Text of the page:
We’re all familiar with Twitter’s infamous bans. The reasoning behind the bans can get pretty crazy and fairly one-sided.
But it can’t get much crazier than being banned for threatening a peanut.
Luke Taylor at Vice wrote a hilarious wrap-up of his online “war” with the Planters mascot Mr. Peanut. Apparently Mr. Peanut is one of Luke’s favorite trash talk targets on Twitter.
A few months ago, I was suspended indefinitely from Twitter for threatening to kill Mr. Peanut. To be fair, this wasn’t my first time menacing the Planters mascot. Or my second or my third. By the time I was banned, I had been systematically harassing the peanut man for about four months. Sometimes, I promised to destroy him. Other times, I’d doctor a tweet to make it look like he’d done something you’d expect from someone super bourgeois or elitist—I once photoshopped a tweet suggesting that he would use his peanut empire money to avoid a military draft.
But otherwise, my game was going off without a hitch. That is, until May 31, when the monocled legume tweeted a nut-themed take on the phrase that made Bhad Bhabie famous. It read, “Cashew in the snack aisle how ’bout that.” Putting aside the fact that that particular reference was a few years beyond its expiration date, it was my duty, as ever, to take the nut man down. I replied, “I will fly anywhere in the world to kill you. Just name the place.” But then, a strange thing happened. Bhad Bhabie replied to my tweet with a quick “thank you,” and soon over 1000 people had liked my post. A day later, I received a notice from Twitter that I’d been banned.
Just in case you don’t know, “Bhad Bhabie” is that dumb “cash me outside” girl who has been inexplicably rewarded for her bratty behavior with a rap contract and representation in the entertainment industry.
Before you think the pretend peanut man was feeling genuinely threatened, note he gives as good as he gets.
Taylor says he knows his humor may have been over the top, but he never threatened a living person and it was all in good fun.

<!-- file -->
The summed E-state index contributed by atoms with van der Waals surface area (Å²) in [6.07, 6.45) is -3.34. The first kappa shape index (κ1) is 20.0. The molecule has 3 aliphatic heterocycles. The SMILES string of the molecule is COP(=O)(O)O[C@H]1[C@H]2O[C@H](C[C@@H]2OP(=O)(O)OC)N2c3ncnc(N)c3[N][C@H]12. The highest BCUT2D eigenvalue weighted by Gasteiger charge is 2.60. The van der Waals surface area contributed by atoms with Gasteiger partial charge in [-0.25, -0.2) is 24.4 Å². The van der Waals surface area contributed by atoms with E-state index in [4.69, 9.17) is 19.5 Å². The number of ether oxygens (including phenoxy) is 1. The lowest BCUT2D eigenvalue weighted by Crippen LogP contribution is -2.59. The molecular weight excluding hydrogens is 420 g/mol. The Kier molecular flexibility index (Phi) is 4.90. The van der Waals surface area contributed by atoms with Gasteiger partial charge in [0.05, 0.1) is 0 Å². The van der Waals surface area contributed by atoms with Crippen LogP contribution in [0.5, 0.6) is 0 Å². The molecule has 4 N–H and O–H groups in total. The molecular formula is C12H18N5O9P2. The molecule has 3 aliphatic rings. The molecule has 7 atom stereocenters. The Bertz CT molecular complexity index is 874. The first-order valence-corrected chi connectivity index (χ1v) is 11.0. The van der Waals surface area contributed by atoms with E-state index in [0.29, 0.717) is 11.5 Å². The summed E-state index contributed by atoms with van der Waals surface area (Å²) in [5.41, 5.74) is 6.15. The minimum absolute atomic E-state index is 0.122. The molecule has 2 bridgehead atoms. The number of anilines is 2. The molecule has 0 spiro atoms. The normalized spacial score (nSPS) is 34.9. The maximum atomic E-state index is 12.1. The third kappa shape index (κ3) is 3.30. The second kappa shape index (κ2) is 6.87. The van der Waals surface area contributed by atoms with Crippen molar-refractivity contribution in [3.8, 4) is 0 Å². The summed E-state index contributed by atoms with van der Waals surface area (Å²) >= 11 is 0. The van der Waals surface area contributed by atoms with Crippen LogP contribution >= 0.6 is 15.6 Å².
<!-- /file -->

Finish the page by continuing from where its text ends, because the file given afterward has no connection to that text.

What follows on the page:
So, yeah, I’m mad. Of course I understand that in Twitter’s opinion, what I was doing was against the rules. But come on, it’s Mr. Peanut! It’s hard not to question the loss of my right to free speech on the platform for pointing my vitriol at a fictional character, even if that fictional character is the mascot for a brand. But brands play a strange role in culture now. In an article in The Atlanticlast year, the critic Ian Bogost wrote that there are, “new, personal bonds between companies and customers [that] feel uncanny—the brands are not real human friends, exactly, but neither are they faceless corporations anymore.” And when you are banned for having insulted one, it really starts to feel like social media companies at least, consider brands not only real, but also human.
LOL! Corporations aren’t people…or something.
Taylor laments his banning and the unjustness of being banned for good even after his appeal. He wonders aloud if he just got caught up in the “unintended consequences” of Twitter’s new speech policing.
The only thing I learned from being banned was that I’ll have to be more subtle with my jokes on my new account. (I’ll ask questions like why Mr. Peanut can’t afford more clothes than just a top hat and monocle, if he’s so rich). I’m still curious as to why Twitter would ban me when it has so many other realproblems to worry about? Twitter has been under fire recently for their inaction on banning hate speech on the platform; it’s possible my desire to fight a cartoon nut was just collateral damage?
Ya think? We on the right have been warning about this from day one.
First they came for the conservatives and I said nothing.
Then they came for the liberals who haven’t purged their social media comments from the last ten years and I said nothing.